NEWS INDEPTH

Doodles and diaries - and why children love them!

Wimpy Kid started the bandwagon, but series like Dork Diaries, Tom Gates and The World of Norm soon followed and now also boast growing sales figures. So what is it about diaries and doodles that is getting children hooked?

The success of the contemporary 'diary' genre was discussed recently at The Bookseller Children's Conference with publishers from Scholastic (Tom Gates), Simon & Schuster (Dork Diaries) and Puffin (Wimpy Kid) trying to establish why children have taken doodling and diaries to heart.

Captain Underpants and the Horrible Histories series, both published by Scholastic, were among the first popular series to offer this 'mixed literacy' approach where children can read both text and images. Horrible Histories have sold 12m copies to date in the UK - and probably helped to account for many lifelong readers in its time says Lisa Edwards, publishing director at Scholastic.

The readership of the Horrible Histories books is roughly 60% reluctant boys and 40% reading girls, largely aged eight to 12 years although the age range has widened on the back of the television series.

Series like these may have done the groundwork for the newest crop of diary-based bestsellers and the rise of the author / illustrator, such as Liz Pichon with the Tom Gates series. The latest Tom Gates book, Genius Ideas (Mostly) was published in September.

Edwards says, "These author / illustrators are working on the very appealing idea that you can create your own book with some text and doodles. Their series are based on believable worlds, about everyday things like days in school, teachers and lunch boxes. They are funny and, quite often, silly."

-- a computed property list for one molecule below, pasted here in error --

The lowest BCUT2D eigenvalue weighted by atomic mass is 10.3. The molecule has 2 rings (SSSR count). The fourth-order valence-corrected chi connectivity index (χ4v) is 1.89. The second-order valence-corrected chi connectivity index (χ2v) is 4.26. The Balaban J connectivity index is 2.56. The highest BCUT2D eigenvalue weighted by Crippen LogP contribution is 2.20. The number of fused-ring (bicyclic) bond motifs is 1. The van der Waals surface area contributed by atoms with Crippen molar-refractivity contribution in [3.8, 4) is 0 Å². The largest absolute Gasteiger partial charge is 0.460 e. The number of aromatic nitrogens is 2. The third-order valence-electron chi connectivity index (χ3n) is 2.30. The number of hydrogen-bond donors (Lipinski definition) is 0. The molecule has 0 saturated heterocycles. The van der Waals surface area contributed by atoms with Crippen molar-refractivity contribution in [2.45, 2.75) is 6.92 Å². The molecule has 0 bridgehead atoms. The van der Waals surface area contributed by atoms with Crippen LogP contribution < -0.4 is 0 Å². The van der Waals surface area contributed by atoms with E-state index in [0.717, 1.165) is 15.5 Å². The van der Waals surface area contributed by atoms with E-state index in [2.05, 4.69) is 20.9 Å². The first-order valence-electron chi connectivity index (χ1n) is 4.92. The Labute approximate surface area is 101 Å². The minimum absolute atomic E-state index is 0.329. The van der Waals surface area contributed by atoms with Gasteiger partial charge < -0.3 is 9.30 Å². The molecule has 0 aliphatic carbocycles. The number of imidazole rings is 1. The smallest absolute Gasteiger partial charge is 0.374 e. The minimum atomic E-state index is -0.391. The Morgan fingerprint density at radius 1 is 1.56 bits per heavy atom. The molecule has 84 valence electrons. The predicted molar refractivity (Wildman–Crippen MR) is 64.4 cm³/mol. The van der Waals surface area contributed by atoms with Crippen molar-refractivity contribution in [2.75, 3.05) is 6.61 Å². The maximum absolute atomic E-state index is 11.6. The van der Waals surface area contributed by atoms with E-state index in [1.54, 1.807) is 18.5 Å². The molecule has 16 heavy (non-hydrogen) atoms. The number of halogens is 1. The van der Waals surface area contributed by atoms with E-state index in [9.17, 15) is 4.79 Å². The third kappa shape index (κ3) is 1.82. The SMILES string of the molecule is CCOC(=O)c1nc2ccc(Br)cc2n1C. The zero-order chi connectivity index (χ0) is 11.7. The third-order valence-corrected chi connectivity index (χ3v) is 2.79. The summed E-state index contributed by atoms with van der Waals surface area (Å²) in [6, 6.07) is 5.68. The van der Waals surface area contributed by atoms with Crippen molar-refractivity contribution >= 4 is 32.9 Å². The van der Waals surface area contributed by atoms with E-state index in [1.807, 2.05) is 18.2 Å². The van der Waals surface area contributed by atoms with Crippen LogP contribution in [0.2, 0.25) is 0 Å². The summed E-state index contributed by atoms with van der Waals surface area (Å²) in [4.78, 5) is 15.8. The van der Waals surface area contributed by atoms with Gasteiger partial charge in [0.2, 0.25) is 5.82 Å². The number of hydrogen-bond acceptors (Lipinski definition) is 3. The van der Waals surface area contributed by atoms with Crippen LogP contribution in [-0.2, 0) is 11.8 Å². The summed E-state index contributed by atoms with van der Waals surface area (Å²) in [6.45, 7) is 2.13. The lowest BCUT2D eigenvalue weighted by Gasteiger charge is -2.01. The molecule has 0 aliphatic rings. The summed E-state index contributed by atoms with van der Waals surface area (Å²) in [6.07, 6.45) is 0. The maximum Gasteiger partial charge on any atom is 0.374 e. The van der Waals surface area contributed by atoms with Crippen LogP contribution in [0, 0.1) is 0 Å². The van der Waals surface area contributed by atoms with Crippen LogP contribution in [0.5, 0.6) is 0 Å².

She also asks the question, are there so many comic strip books today because of falling literacy levels? Or is it that we "finally giving children what they want?". Perhaps the prevalent view that visual literacy is somehow inferior needs to be overhauled, she adds. "Are reluctant readers really readers who don't get what they want from publishers?" And the other 'gatekeepers' - parents, librarians, booksellers and teachers?

She adds, "Why are we so keen to wean children off pictures into 'proper' text when we spend our adult life looking at text AND pictures?".

The Dork Diaries series by Rachel Renee Russell was launched by Simon & Schuster in 2010 and filled the gap in the market for a diary series with a girl protagonist. This has helped drive sales to some 1m copies to date in the UK; book five, Dear Dork, was published this month, October. Editorial director Venetia Gosling says, "Girls love diaries, they love writing their own and they like reading them. We feel you can deal with more difficult subjects in quite a direct way, as well as keeping them funny and authentic."

"Humour works for both sexes", says Vanessa Godden, senior marketing manager at Penguin, which publishes Wimpy Kid. "All young people understand the 'why me?' question and those pre-teen injustices. They recognise that world of embarrassing mums, dorky friends, first love and annoying siblings." Parents are also reading and enjoying the Wimpy Kid books - not surprising given that Kinney originally wrote the books for an adult audience reminiscing on their teen years. The seventh book in the series, The Third Wheel, is out on 14th November.

11/10/2012Doodles and diaries - and why children love them!
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